For aviation geeks (like me), the day that the Airline Reporting Corporation releases its annual survey of airfares feels like a birthday—one on which you don’t get any older. And this year, I felt like I was getting miraculously younger because the ARC joined forces with the Expedia family of brands to put out one lollapalooza of a survey.
Together, the computers of these two travel giants sifted through some 18 billion fare transactions (10 billion from the ARC, which is the middleman between bricks-and-mortar travel agencies and the airlines; and 8 billion from the Expedia group) to see what the trends were, in both pricing and the timing of tickets. What they discovered could make the difference between paying too much for a ticket and getting a deal.
Here’s how it breaks down:
What day to book: Two years ago, Tuesdays were the magical days on which travelers got the best airfare deals. That has now shifted, and statistically those who book their fares over the weekend (either Saturday or Sunday) tend to pay the lowest rates. And let me clarify: I’m not talking about the day you fly, but the day on which you pay for the ticket. In some cases, that amounts to a savings of nearly 20% over those tickets bought on a weekday. The researchers noted that most business travel is purchased during the week, which may be why prices tend to tick up then.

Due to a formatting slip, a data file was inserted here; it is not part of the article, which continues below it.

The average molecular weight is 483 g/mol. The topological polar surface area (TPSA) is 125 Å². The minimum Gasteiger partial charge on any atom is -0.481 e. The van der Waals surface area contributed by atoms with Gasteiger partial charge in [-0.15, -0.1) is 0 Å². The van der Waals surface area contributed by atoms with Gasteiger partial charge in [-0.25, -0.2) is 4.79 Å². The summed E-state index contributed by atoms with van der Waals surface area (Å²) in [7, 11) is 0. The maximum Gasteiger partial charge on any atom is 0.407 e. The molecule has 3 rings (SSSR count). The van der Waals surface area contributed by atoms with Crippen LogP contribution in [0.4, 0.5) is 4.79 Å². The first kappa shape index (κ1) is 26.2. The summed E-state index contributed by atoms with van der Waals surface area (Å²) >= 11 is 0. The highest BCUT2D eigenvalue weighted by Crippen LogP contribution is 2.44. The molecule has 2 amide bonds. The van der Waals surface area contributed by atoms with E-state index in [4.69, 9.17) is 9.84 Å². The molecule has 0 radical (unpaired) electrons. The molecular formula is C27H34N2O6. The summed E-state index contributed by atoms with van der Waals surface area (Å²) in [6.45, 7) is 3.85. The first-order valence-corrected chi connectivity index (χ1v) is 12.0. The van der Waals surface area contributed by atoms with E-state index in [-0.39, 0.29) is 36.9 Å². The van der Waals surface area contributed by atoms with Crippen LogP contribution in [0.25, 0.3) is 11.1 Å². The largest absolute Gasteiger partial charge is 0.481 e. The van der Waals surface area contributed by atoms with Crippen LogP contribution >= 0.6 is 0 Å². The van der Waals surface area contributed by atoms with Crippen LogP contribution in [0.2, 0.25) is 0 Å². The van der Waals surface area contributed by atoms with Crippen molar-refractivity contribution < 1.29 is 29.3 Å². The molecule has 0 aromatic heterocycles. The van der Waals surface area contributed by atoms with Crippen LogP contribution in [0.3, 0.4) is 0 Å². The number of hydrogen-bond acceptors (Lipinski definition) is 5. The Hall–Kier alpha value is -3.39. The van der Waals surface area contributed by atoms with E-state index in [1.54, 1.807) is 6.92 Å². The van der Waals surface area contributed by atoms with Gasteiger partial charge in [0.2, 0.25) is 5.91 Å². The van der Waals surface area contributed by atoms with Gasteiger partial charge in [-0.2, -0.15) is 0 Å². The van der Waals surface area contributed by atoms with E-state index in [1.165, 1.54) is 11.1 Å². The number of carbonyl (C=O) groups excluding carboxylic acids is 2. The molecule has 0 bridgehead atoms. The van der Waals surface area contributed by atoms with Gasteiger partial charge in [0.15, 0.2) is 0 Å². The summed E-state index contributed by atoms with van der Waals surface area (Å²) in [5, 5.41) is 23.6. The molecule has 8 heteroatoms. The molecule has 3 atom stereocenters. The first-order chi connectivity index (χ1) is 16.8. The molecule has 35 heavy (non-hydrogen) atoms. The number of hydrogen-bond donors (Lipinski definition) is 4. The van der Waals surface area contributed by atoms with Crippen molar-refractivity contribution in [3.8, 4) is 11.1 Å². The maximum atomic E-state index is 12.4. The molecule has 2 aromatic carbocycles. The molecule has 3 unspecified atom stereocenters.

How Far in Advance to Book: Last-minute travelers get bonked, as do those who purchase travel ten or eleven months in advance. In general, those travelers who book in the sweet spot tend to pay the least. But that sweet spot shifts depending on where you’re flying. In a nutshell:
• Those traveling domestically in North America do the best (statistically) when booking 57 days in advance of travel
• Flights from North America to Europe should be purchased 176 days in advance to get the best rates
• Flights from North America to the Caribbean are cheapest 77 days out
• Airfares to either Asia or the Pacific from North America are least expensive when purchased 160 days ahead
• Those flying from North America to Africa or the Middle East want to buy 144 days before travel
• North America to South America? The best rates are had 90 days in advance
For most of these routes, the savings are significant, at 11% to 13%, but those who hit the sweet spot for Africa and the Middle East tend to save a giant 24% off the cost of a ticket.
What’s the Overall Outlook for Airfares? Again, this shifts depending on where you’re flying, but globally airfares declined 8% from 2014 to 2015, with the biggest drops coming for intra-European airfares. So, if you’ve ever wanted to jet around Europe, the decrease in pricing (fares are down an average of 18%) mixed with the decline in the value of the euro against the U.S. dollar, make this an ideal year to do so.
Airfares within North America are down only 5%, likely due to the lack of competition on these shores, but here’s hoping that the drop in the cost of oil pushes them down further.